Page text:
This is a fascinating story from McLaren Stanley about a rewrite of the Uber app in the early days of Swift. If you’ve not yet read it, go and give it a look now. I promise it’s worth your time.

It’s easy to forget how rough the first couple of years of Swift development were, and how early adoption had a real cost. That cost might have been manageable in a small app, but this story is a rarely shared insight into what it was like at a big company that decided to go all-in so early.

Rewriting an app when a new technology comes along is so tempting. The idea of being able to remove all those imperfect decisions, and getting a “clean start” is intoxicating. Add the allure of the brand new technology into the mix, and it can be almost impossible to resist. Of course, the path is rarely smooth. New technologies often demo well but also have really spiky edges that hurt when you run into them. You’re also just as likely to make a whole new set of bad decisions as you fix the last set. 😬

We’re fortunate in software development that we’re able to go back and tweak the things we’ve built. We’re able to improve what we already have at the same time as shipping new features. It’s a rare privilege that’s not afforded to many industries. You can’t tweak a novel after it’s been published, or a building after construction is finished.

Yes, it can be hard to make large architectural changes incrementally, but is it harder than making large architectural changes while also adopting a new language like Swift or a UI framework like SwiftUI?

The Swift transition is mostly done by now, and I expect the vast majority of you are now writing most of your new code in Swift. The SwiftUI transition period is still in full swing though, and once that’s done, there’ll surely be another tempting opportunity to rewrite! We’re lucky with technologies like Swift and SwiftUI that Apple pays attention to interoperability, it’s a great deterrent against the lure of the rewrite. 😅

That said, you should also be careful not to fall too far behind. We’re now 18 months into SwiftUI, and if you’ve shipped any part of a real app using it, you’re ahead of the curve. If you’ve not yet had at least a little play with it in a demo/test app, you’re probably on the edge of lagging behind. Like everything in software development, it’s a balance, and there’s no right answer. Just try and avoid being a zealot, or a curmudgeon. Stories like this are also a good reminder that being “pure” anything isn’t something to strive for, in my opinion.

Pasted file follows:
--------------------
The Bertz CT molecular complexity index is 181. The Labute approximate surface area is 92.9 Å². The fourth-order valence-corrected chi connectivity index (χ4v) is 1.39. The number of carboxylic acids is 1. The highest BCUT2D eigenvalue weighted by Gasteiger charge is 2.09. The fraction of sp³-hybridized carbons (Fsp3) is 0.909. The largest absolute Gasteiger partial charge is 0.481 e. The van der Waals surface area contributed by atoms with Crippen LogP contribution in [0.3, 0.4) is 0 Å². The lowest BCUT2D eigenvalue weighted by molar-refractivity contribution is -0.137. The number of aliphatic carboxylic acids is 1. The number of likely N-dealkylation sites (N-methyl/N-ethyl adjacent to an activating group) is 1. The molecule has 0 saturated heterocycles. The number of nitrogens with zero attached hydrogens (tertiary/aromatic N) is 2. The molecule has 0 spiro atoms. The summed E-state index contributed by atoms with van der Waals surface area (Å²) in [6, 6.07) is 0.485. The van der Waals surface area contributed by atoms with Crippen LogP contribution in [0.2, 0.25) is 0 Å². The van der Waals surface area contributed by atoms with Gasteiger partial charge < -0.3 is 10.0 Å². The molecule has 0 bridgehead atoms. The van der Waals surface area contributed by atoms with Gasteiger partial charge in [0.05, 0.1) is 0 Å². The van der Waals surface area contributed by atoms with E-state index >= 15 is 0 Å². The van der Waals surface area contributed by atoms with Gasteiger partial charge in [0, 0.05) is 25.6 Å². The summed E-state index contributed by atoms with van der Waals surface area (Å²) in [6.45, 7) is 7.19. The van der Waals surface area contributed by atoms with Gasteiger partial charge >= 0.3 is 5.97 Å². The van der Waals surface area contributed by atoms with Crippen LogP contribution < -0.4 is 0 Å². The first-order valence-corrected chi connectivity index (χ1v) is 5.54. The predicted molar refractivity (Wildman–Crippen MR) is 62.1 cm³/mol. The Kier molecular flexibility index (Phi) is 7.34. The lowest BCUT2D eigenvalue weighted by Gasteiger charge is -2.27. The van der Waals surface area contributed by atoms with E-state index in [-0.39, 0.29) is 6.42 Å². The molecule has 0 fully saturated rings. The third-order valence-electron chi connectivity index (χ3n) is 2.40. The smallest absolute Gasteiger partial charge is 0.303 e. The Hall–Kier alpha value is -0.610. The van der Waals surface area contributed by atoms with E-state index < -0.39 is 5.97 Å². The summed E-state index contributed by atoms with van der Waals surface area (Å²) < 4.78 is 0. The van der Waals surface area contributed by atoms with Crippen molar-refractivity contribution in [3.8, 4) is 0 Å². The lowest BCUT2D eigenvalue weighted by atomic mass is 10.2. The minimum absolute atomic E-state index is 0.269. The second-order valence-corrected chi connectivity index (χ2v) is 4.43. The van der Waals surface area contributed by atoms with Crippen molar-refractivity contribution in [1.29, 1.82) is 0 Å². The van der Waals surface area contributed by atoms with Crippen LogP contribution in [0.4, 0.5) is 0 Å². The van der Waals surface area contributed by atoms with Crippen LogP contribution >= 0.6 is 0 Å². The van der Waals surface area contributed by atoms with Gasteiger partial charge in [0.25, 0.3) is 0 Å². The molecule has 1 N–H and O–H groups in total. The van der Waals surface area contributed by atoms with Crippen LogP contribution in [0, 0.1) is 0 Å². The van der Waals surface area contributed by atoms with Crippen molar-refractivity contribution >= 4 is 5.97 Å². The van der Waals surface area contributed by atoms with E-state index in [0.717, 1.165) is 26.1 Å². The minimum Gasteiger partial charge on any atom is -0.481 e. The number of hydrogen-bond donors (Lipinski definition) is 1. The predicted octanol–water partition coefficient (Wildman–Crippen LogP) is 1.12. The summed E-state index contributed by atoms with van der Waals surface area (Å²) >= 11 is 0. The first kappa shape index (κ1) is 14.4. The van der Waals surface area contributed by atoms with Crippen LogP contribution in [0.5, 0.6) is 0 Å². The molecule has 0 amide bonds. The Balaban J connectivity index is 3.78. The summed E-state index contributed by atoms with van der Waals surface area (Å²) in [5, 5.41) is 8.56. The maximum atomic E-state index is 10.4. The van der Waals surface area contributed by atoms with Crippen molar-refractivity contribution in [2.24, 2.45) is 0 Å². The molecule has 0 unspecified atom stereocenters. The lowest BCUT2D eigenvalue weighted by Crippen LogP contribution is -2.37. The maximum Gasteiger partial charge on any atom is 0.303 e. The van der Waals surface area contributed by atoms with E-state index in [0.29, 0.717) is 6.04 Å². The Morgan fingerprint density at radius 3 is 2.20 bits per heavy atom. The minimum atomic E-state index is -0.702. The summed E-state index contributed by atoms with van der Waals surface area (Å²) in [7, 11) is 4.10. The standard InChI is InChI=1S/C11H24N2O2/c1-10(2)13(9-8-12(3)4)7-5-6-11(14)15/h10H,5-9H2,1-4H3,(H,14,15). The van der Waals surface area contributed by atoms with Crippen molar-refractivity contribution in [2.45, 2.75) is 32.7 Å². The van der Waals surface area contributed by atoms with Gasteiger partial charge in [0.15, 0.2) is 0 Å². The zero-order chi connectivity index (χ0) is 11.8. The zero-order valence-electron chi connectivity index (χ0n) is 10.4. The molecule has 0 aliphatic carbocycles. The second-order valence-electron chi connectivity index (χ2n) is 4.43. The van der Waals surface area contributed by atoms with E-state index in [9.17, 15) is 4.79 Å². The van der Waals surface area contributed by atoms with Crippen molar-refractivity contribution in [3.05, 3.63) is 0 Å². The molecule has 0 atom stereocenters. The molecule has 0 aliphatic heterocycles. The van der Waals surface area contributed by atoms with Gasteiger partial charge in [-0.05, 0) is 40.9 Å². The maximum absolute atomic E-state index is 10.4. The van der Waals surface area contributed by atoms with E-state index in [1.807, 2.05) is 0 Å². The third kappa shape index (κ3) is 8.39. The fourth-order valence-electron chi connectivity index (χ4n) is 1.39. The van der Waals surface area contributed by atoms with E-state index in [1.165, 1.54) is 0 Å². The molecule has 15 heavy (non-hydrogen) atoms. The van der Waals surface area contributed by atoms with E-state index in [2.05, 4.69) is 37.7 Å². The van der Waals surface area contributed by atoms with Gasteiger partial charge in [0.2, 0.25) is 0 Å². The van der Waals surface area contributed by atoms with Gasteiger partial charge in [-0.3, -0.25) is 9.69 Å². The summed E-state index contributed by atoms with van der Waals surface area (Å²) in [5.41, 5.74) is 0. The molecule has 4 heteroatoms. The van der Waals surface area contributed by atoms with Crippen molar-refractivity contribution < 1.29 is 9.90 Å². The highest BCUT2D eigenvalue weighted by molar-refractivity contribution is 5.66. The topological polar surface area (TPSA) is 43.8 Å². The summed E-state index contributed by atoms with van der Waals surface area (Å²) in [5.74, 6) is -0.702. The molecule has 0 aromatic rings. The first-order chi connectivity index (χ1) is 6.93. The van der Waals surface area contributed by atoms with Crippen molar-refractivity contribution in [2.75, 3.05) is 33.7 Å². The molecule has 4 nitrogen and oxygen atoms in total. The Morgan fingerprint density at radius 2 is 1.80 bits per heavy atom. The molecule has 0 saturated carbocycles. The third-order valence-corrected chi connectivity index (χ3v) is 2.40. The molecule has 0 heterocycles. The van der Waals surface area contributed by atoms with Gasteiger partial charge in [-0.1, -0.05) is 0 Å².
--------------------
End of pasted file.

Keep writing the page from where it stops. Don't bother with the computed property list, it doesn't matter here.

The story McLaren tells worked out in the end, but he also refers to several people burning out. I’m glad they ended up in a good place, but you should treat this as a cautionary tale. It’s not the only time I’ve heard stories like this, and I’ve even participated in one or two over the years, although the scale of mine are much smaller.

Thanks for sharing McLaren!

UPDATE: Several people have messaged/tweeted me since yesterday about this sentence:

If you’ve not yet had at least a little play with it in a demo/test app, you’re probably on the edge of lagging behind.

I should not have said “lagging behind”, and I’m sorry I wrote it. My intention was not to judge or make anyone feel bad, but I did, and I’m sorry. I do think that it’s a good idea to have had a play with SwiftUI in some context, but you’re definitely not lagging behind if you haven’t.

Dave Verwer  




Business and Marketing


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And finally...

Swipe right if you like the way they indent their code...

I can't let this pass without also linking to Matthew's tweet. I saw so many people tweet about this app during the week, but Matthew made me chuckle the most. In fact, this tweet is much more fun than the app. 😂